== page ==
‘He bought $5m of bonds on my recommendation’

A 25-year-old once got the ultimate vote of confidence from an industry veteran. Now co-founder and executive chair of Varde Partners, Marcia Page tells Andrew Hedlund how she hopes other young women will get a similar boost

Varde was launched 25 years ago, when credit was hardly on any institutional investors’ radar. Why then?

When George Hicks, Greg McMillan and I started Varde, one of the things that was unique at the time – but which made it a little harder to raise money from the get-go – was we brought both publicly-traded securities and private debt together.

We started investing in June 1994 in a fund vehicle that combined the public-to-private, liquid-to-illiquid spectrum. That was a particularly unique structure 25 years ago but was something we stuck with even though it probably slowed down our start and our fundraising.

What are the best ways to recruit and retain women in alternative assets?

Recruiting and retaining are both important. One without the other is what’s got us into a glacial pace. There’s been good numbers from a recruiting standpoint in some segments [of the financial services industry for female candidates] and when people are first coming into the industry.

What I have observed is the ability to retain women, particularly mid-career, and to hardwire organisations to eliminate unconscious bias to make sure women and other under-represented populations have a shot at the top has a long way to go.

Mentorship and sponsorship are important to professionals starting out. How do you differentiate between the two?

In the case of a mentor, you’re basically seeking advice and support, and it’s really the responsibility of the mentee to drive that relationship. In the case of a sponsorship, the sponsor is driving that exposure to senior leadership and advocating for high-profile projects for the sponsored employee.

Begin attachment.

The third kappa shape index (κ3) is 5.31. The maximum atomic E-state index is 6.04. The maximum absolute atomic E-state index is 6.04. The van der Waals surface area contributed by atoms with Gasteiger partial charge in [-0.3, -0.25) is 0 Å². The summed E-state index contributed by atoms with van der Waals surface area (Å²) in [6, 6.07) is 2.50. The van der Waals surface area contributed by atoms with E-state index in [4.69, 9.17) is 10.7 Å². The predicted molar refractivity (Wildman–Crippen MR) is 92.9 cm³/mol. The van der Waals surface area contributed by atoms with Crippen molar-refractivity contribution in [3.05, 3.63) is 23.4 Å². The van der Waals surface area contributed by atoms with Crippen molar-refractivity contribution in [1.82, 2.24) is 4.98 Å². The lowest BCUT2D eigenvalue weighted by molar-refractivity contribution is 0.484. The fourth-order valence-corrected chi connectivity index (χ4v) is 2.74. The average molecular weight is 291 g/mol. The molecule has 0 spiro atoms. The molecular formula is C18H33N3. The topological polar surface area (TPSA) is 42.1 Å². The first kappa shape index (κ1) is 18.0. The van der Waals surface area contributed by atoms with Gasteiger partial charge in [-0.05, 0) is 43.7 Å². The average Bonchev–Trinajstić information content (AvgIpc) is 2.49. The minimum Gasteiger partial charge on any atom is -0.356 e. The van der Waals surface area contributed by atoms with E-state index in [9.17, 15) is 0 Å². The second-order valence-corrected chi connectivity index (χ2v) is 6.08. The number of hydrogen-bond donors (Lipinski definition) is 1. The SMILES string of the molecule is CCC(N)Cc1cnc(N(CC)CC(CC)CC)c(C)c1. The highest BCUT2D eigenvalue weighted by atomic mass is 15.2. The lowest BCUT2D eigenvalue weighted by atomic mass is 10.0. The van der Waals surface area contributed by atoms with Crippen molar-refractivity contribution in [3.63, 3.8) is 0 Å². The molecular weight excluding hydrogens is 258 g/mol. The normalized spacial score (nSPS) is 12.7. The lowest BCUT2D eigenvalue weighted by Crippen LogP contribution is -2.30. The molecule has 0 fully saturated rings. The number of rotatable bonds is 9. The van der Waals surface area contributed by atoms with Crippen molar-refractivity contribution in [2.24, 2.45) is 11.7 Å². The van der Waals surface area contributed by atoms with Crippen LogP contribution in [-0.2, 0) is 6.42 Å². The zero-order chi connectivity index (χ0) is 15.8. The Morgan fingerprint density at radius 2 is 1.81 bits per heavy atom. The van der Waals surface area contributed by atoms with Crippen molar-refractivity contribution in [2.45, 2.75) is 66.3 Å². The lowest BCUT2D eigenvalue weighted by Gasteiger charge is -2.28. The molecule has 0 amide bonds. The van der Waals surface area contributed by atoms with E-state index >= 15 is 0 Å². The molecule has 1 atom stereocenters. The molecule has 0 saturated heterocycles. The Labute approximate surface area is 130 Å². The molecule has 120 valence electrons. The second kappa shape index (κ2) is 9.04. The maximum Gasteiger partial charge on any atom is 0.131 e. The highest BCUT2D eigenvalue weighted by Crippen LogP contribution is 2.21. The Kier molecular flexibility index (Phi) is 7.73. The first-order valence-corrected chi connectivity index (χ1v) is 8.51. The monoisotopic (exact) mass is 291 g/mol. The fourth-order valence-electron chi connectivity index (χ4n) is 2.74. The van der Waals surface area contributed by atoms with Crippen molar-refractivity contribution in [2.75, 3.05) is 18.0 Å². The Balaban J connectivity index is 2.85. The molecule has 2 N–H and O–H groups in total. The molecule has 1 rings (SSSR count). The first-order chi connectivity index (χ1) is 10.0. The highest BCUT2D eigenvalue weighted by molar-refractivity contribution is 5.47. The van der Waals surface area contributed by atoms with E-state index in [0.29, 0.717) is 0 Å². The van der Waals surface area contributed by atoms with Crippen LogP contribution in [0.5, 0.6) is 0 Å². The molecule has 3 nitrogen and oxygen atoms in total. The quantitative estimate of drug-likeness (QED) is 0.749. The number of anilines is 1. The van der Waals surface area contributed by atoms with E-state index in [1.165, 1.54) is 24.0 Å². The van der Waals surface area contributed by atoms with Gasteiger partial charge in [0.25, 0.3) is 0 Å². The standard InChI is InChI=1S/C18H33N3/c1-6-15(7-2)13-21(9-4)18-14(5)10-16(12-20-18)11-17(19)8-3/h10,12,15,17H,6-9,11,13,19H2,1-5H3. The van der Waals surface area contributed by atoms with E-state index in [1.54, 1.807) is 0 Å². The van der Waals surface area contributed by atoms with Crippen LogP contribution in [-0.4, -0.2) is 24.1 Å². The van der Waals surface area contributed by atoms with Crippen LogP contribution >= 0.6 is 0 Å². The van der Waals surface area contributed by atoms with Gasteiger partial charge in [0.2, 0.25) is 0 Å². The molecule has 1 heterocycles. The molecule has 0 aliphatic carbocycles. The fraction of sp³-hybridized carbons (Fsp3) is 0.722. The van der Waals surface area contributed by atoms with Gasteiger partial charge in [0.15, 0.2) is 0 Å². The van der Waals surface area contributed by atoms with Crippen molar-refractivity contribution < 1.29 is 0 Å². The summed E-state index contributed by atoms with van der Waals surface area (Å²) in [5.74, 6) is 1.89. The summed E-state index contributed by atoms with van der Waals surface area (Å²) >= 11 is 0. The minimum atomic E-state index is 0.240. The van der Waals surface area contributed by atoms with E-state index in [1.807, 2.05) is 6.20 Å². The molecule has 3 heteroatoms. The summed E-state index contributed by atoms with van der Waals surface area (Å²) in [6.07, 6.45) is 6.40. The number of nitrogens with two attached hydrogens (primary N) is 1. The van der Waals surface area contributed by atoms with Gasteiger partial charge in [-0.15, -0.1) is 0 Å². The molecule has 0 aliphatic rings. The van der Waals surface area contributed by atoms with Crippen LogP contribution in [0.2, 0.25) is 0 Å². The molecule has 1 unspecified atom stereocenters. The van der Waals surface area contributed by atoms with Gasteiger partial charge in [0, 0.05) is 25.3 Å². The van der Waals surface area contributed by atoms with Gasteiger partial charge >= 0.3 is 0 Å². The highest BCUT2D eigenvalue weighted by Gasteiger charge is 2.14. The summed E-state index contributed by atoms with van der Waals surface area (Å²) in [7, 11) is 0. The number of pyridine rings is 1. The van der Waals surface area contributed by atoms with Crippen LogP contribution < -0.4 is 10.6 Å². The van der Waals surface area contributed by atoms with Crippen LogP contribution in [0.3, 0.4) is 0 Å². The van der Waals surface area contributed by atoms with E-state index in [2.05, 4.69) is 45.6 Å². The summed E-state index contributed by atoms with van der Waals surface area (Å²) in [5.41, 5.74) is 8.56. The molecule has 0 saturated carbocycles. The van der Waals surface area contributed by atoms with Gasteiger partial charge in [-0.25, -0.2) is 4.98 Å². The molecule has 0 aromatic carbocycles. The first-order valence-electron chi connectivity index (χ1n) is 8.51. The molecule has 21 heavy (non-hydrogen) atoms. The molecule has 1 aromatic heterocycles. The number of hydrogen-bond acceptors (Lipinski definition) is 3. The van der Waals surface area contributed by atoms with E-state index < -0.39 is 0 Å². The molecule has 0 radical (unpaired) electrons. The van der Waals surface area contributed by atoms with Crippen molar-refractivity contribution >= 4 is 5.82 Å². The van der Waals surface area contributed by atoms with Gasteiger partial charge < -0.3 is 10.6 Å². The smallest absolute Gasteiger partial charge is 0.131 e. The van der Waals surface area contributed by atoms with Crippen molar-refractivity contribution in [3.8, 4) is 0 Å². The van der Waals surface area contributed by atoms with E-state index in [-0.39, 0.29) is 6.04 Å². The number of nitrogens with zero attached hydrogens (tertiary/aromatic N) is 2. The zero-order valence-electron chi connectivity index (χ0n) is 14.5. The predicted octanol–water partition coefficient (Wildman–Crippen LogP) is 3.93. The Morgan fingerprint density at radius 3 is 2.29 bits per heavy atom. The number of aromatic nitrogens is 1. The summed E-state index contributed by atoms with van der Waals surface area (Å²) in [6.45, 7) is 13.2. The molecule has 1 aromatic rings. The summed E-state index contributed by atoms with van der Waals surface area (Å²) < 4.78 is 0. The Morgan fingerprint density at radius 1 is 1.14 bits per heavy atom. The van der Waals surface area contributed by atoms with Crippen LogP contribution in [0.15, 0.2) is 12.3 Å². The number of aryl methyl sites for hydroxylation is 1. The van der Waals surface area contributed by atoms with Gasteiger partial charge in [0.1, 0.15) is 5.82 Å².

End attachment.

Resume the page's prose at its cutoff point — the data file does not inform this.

Did someone serve that purpose for you?

When I was at Cargill, the person who was multiple levels above me – but the one that hired me – was Bob Lumpkins, who ultimately became vice-chairman at Cargill. He called me one Friday afternoon into his office and asked me if I knew what high-yield bonds were. I said, I thought I did, and then I spent the entire weekend learning about them. On Monday morning, he agreed with my analysis and went out and bought $5 million worth of bonds on my 25-year-old recommendation.

Where does the focus for hiring, training and retaining a diverse and inclusive workforce in financial services go from here?

Special situation credit investing just started out as a cottage industry with a narrow range of investor types. Over the last two decades, the business has matured, become much more institutional – investors have become incredibly sophisticated.

If I tie both business strategy and my personal passion around how we think about our industry, we are at a very interesting point. The current focus on diversity and inclusion comes at a time when the industry is turning over and succession is an issue; it’s just a real opportunity for firms to step into the talent gap.

How do you approach investing in the current atmosphere?

At a more strategic level, we are focusing on strategies and geographies where we are seeing the best opportunities and areas where we think we can deliver alpha. But they tend to be a little more industry or geographic oriented than a big theme out there. Asia is a very big focus for us, and we are seeing some particularly interesting business and partnership-building [opportunities] in India and Indonesia.